Payne Lindsey: That's like right next to Tara's house.
Former Friend of Ryan: Yeah, and that's what I'm saying, that's what struck me as odd was that Ryan would be so close to Bo's mom's house without having transportation and Bo not know about it beforehand. Because Ryan was in Fletcher Lake, and as far as I know at the time, as far as I know, but he was either in Fitzgerald or with his mom at the time. He didn't have a house of his own when that was going on. But for him to be that close to Bo's house and Bo not know, it's just didn't sit well with me that that's kinda the details that come out about it. And I don't know, I've never heard of Tara before this happened, or didn't know anything about her except like what's been brought out in the news and speculation and rumors.
I feel like with her house being so close to Bo's house and Bo being the way that he was. Like I say he had the money to kind of finance things and then wanted people to go along with the party. So I felt like they may have been partying together, something happened, Bo got aggressive and then freaked out. Ryan was there with him, and I don't ... Ryan was the one to back away from a fight with his friends. So for his threat to be that he used his bare hands to kill somebody, like I still don't trust that as truth. Just like I say, me being this close though I'm still waiting for something else to come out, that something else happened or that other people are involved.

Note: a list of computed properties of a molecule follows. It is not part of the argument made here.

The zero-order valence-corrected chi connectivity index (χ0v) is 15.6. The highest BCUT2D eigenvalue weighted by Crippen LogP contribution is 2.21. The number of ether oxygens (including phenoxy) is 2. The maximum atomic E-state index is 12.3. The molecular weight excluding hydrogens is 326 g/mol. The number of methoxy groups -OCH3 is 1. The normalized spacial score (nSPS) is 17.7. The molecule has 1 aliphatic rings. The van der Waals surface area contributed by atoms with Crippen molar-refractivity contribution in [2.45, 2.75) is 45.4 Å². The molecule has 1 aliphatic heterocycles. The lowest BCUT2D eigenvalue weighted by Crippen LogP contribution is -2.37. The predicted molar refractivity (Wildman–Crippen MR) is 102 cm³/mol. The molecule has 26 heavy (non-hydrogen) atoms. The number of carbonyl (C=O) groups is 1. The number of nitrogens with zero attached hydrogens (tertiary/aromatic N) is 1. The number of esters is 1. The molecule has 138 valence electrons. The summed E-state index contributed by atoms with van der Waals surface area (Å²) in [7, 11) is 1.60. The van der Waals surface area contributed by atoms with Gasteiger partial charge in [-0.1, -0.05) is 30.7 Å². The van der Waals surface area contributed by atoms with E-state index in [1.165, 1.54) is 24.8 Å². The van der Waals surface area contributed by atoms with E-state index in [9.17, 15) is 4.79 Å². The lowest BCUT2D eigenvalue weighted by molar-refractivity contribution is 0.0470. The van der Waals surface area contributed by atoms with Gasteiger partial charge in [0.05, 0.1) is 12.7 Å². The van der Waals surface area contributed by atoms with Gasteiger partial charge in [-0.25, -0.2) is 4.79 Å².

So my mind immediately, I guess subjectively puts him, or I guess objectively puts him right into the scene as being innocent. And being there to help someone 'cause he was that friend that would more or less take a bullet for you kind of thing. And I feel like Bo maybe had freaked out after whatever had happened happened, and didn't know what to do and then commit a crime. Well you're here, they're gonna blame you just as much as me. What do we do? And then I guess they did whatever they did and it was over with.
Payne Lindsey: Yeah man, that's what everyone's pretty much said. They're just so surprised that it's Ryan being charged with the murder and Bo as an accessory after the fact.
Former Friend of Ryan: Yes.
Payne Lindsey: And that is just so puzzling to everybody, and I'm trying to figure out if that's because there was a side of Ryan that nobody knew that was capable of doing this? Or if he wasn't the person who did this?
Former Friend of Ryan: If Ryan did have or does have that side, the only other person that has seen it will never be able to tell anybody. When he moved to Fitzgerald me and him got pretty close. The whole time I was with him, I never ... he never even got violent. We were almost in like a group fight because Fitzgerald and Ocilla ... we kind of fight with each other but if anybody else from out of town comes in we kind of stick together as a group. Well there was an incident where I thought we were about to get in a fight with a group of guys and Ryan ... we turned around and he wasn't even there. Like he wasn't, "Oh hey, yeah let's do it." Or, "hey I got your back." Like he just, I've never saw him in a physical altercation whatsoever. And when we asked him about it, like, "Dude where'd you go? We thought we were about to have to throw down and we turned around and you wasn't there." He was like, "Oh I went to talk to so-and-so, I didn't even know anything was going on."
So for that whole thing to come out that he did it with his bare hands and was that brutal, and that's on my life. I was sick to my stomach that night, I don't see it happening. Like I can't believe it.
Payne Lindsey: How was Ryan with girls?